These and Those

Musings from Students of the Pardes Institute of Jewish Studies in Jerusalem

The Distance Between Who We Are and Who We Want to Be

Posted on October 2, 2012 by Lauren Schuchart

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(Cross-posted from my blog)

The morning before Yom Kippur began, I was on a mission to buy food for the “break fast” (specifically borekas and other assorted fattening pastries). The streets were pretty crowded as it seemed everyone had a last-minute mind like myself.

I walked past a woman who was holding a bag full of little toy animal crafts. She stopped me, and told me in Hebrew that she is selling these homemade animal crafts to buy books for her daughters to go to school.

While a compelling story, I said, “Sorry, not today,” and kept going on my way. After all, I was on a mission.

As I bought my food and ran various other errands, I couldn’t stop thinking of this encounter. My slightly-neurotic mind kept replaying the scenario, something like this:

Lauren, why didn’t you stop and at least talk to her a little bit? But what if she was lying, and wasn’t actually buying school books for her daughters? That’s probably it. Maybe she didn’t even make the crafts? Don’t be a sucker. You were in a hurry, and you can’t just help everyone that you see on the street. Besides, she didn’t look like she needed help. You don’t have a lot of spare money to give, anyway. Why are you even still thinking about this?

In the least likely of places, I was hit with my Yom Kippur “aha” moment, something I had spent weeks trying to cultivate.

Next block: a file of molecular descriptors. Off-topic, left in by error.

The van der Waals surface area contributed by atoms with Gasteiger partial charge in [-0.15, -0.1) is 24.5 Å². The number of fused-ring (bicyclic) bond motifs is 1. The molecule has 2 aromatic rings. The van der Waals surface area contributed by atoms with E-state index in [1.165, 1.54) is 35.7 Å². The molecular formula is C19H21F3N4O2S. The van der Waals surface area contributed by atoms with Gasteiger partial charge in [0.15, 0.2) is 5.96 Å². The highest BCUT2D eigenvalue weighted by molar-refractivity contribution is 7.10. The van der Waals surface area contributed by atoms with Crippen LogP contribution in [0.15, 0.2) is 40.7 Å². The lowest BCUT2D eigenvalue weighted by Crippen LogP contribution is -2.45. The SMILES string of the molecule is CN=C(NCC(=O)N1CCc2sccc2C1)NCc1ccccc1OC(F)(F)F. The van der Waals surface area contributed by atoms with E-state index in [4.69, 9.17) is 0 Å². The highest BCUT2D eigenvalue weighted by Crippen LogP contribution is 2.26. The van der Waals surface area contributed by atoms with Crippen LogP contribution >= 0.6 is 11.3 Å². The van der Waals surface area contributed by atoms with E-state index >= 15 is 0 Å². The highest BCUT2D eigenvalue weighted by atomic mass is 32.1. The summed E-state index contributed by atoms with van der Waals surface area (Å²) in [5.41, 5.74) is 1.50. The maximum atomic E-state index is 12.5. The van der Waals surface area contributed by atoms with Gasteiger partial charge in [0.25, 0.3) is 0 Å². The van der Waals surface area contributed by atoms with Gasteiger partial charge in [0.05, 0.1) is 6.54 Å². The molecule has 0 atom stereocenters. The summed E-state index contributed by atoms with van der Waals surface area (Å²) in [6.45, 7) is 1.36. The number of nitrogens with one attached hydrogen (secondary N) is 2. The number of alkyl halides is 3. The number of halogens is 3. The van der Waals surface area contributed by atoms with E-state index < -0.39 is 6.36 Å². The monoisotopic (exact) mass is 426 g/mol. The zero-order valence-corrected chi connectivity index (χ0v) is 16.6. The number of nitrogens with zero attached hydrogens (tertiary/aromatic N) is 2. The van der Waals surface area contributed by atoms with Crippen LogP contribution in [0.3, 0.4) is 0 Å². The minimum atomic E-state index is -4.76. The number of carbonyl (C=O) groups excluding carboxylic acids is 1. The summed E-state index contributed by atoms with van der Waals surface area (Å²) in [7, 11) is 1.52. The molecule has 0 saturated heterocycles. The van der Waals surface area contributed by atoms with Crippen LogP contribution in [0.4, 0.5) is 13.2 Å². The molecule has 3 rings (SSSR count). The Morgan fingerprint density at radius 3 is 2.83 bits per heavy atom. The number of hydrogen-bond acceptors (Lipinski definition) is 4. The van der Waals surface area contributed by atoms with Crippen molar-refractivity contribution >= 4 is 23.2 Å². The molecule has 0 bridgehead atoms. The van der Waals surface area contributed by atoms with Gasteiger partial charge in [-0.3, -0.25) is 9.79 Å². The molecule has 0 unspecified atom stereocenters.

Too often, I rush from place to place, not noticing what’s around me. Too often, I focus on what I don’t have, rather than the abundance that I do. And too often, I think too much with my over-active brain, rather than my heart.

I went back to the spot where I saw the woman, and purchased one of her tiny crafts. She told me all about her daughters, with a huge smile on her face.

The point of this story is not for you to say, “oh Lauren, what a do-gooder!” because more often than not, I walk past the person on the street. Also, the point is not to say that I should give to every person who needs, an obviously impossible charge.

But this was a unique opportunity to reflect on some resolutions for the new year:

Slow down and take time to look around.
Recognize that I have so much more than I tend to think that I do.
Give people the benefit of the doubt, more often than not.
Be guided a little more with my heart and compassion, rather than my head.

And as a reminder of these resolutions, I have this little giraffe. Cute, eh?:

Wishing everyone a happy, healthy, wonderful New Year!